In 2009, President Obama stated “There have been reports just over the last couple of days of insurance companies’ making record profits, right now,” and “At a time when everybody’s getting hammered, they’re [insurers] making record profits, and premiums are going up. What’s the constraint on that?” Such are the prevailing political diatribes directed toward a convenient scapegoat, the health insurance industry, which succeeds only in shooting the proverbial messenger. Example: Blue Cross executives understood quite clearly those politicians demonize insurers and venerate hospitals as Blue Cross Blue Shield of Massachusetts unsuccessfully fought raising rates by a newly merged hospital entity. Profits for health insurance companies have remained relatively stable at around 5 percent for numerous decades, while newly merged hospital monopolies increase fees with escalating profits.
The average U.S. hospital stay of five days costs $18,142, whereas in the developed world the cost is $6,222. The supposition here is that the extra monies provide for high-tech advantages not utilized in Europe. Studies reveal this as incorrect; American hospitals simply charge higher sums because they can. MD Anderson Cancer Center in Houston charged an uninsured patient $283 for a chest X-ray it would have billed Medicare $20, $15,000 for blood tests that cost a few hundred dollars and so on. Hospitals expect no payment of such overcharges but claim unpaid balances for PR and tax purposes. This cancer center in 2010 recorded a profit of $531 million.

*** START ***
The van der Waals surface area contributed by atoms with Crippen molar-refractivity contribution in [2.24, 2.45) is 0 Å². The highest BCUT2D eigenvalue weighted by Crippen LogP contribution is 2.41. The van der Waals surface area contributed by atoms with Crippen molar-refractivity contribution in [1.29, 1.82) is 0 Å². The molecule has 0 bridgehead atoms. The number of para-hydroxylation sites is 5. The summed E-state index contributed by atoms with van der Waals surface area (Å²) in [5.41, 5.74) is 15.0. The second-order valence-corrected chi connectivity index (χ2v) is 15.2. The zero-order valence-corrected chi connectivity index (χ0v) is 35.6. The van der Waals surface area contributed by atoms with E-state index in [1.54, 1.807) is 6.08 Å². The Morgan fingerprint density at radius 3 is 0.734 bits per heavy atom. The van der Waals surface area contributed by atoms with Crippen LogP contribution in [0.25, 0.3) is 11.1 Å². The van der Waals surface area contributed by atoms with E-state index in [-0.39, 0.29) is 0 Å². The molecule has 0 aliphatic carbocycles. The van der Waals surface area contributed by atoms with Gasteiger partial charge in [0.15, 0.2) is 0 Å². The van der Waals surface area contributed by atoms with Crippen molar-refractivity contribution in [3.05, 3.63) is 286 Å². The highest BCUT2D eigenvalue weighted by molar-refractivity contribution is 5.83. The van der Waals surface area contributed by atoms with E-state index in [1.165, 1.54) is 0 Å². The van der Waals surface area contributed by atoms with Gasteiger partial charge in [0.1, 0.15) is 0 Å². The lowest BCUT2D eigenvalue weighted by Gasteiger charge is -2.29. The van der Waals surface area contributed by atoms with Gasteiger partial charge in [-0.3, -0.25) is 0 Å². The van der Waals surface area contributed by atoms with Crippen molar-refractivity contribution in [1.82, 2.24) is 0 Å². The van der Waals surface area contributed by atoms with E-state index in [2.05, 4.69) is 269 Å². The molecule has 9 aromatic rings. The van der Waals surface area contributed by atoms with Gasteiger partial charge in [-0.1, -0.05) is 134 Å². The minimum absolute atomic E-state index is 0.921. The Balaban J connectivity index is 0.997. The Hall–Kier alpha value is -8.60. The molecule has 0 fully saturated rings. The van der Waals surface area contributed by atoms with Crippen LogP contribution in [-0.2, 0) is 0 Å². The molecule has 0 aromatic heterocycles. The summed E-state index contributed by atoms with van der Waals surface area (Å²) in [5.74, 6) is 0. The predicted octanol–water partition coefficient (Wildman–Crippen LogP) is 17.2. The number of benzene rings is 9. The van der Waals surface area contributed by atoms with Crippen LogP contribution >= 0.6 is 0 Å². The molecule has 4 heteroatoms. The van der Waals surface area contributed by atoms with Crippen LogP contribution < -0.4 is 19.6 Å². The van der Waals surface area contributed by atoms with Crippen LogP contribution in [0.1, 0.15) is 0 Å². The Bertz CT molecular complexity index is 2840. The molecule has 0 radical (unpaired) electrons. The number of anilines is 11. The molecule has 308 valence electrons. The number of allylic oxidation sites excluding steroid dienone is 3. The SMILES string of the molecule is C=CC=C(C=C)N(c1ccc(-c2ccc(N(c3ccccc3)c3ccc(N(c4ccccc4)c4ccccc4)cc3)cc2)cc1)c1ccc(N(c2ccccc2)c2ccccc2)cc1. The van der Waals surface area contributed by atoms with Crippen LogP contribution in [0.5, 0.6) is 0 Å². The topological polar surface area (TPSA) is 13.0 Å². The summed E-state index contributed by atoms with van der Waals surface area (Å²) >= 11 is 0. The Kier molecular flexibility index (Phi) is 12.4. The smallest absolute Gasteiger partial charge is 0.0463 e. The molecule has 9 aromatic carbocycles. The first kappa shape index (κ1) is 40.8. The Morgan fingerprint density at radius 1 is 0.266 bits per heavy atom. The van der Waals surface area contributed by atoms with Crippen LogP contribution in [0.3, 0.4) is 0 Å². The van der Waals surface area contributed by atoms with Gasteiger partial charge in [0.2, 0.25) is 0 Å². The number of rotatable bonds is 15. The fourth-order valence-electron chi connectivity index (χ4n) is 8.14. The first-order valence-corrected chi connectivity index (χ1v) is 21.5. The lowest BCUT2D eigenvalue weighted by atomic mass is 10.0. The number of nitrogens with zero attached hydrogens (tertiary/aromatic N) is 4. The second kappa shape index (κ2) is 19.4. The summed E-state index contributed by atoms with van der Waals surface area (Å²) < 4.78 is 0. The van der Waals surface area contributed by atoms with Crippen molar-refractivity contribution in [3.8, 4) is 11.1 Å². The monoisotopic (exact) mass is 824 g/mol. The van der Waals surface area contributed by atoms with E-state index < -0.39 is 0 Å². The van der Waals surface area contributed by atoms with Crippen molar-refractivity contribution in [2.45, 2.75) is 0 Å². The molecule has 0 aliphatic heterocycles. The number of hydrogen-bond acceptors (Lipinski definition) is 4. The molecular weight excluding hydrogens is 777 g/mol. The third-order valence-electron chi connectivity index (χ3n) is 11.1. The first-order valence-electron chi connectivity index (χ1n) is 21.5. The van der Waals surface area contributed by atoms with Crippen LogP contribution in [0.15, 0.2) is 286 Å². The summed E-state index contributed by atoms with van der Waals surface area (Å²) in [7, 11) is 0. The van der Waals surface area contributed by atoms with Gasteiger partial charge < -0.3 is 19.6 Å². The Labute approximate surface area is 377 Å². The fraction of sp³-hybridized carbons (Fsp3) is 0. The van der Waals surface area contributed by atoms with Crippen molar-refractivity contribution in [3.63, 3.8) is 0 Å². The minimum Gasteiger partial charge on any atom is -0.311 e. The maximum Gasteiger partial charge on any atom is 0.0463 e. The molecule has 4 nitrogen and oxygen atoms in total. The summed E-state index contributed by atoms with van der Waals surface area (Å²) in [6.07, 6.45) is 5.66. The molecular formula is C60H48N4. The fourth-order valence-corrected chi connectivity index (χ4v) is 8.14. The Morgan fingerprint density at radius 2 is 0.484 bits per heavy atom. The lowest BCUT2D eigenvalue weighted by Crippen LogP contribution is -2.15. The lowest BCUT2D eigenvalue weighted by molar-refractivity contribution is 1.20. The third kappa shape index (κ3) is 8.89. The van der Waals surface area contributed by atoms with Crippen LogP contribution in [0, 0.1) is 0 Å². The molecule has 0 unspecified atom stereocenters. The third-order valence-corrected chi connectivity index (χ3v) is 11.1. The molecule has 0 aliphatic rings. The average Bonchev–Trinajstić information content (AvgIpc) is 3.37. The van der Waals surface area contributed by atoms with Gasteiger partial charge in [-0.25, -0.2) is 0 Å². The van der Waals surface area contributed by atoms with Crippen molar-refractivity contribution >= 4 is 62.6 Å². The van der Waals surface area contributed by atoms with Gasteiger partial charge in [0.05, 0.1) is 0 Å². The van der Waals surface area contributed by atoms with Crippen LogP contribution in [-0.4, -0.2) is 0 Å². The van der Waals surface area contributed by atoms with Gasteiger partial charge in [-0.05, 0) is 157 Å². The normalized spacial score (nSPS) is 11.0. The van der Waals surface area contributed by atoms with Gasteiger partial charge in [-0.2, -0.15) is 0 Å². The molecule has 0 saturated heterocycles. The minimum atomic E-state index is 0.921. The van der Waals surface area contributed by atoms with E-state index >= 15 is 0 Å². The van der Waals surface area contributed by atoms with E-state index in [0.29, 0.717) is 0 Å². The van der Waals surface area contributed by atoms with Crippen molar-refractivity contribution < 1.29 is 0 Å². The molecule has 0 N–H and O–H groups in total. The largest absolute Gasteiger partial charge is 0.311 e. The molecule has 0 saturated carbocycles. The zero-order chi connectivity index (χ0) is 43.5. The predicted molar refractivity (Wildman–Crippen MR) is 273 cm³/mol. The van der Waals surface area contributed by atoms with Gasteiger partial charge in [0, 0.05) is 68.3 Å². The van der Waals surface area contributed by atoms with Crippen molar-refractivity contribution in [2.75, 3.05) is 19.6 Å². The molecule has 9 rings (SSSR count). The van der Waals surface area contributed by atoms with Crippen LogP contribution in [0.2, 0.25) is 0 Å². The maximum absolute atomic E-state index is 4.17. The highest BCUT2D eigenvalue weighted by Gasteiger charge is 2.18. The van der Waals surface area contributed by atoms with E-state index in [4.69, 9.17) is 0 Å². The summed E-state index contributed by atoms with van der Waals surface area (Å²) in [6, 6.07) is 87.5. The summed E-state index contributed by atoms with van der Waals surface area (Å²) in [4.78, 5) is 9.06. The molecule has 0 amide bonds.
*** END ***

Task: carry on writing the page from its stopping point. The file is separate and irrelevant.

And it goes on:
Hospital consortiums remain unmotivated to develop free-market solutions encouraging lower costs, as normal businesses would; but instead besiege Congress with lobbyists to escalate government subsidies. It is no revelation that the American Hospital Association fervently supported Obamacare. These hospitals will be the single largest recipient of the trillions in new spending resulting from Obamacare. Increasing taxes proved politically easier than confronting the AHA, which spent nearly $300 million since 1998 on lobbying alone.
To promote leverage against private insurers, hospitals utilize consolidation to create regional monopolies. In disparate sectors of the economy, antitrust laws are usually employed to restrain such monopolistic formations. Such market concentration is measured by regulators by means of the Herfindahl-Hirschman Index, or HHI. HHI is determined by calculating market share of all players in a given market, squaring each market share percentage and adding up the total. Example: A market of three airlines, two with 40 percent each and one with 20 percent yields an HHI of 3,600 (twice 1,600 plus 400). U.S. Department of Justice and the Federal Trade Commission guidelines deem any HHI above 2,500 to be “highly concentrated” and subject to regulatory investigation. From 1993 to 2008, no hospital merger was prohibited despite an average HHI of 3,261. Such elevated HHI indexed hospitals outcharged their below average HHI brethren by 44 percent.
Most hospitals are “nonprofit” establishments, but such status only impedes distribution of earnings to owners or shareholders; while allowing executives to receive generous salaries and stockpile cash for expansion and improvements. One McKinsey study revealed that the nation’s 2,900 nonprofit hospitals exceed profit margins of the 1,000 for-profit hospitals. Such hospital mergers include acquisition of private physician practices to promote control and higher fees of patients with private insurance. Obamacare effectively restrains free enterprise solutions. Section 6001 of the Affordable Care Act forbids the building of new physician-owned hospitals if those hospitals accept Medicare patients; a crucial restriction exploited by Congress to acquire support of the AHA for Obamacare.
Apparent solutions to this burgeoning unrestrained affair include antitrust proceedings against hospital mergers, repealing Obamacare restrictions on physician-owned hospitals and allowing Americans to be in charge of their own health care dollars to lower costs opposed to third-party payment.
Tony Favero is a freelance writer, media researcher and former math and science instructor and engineer. He lives in Half Moon Bay.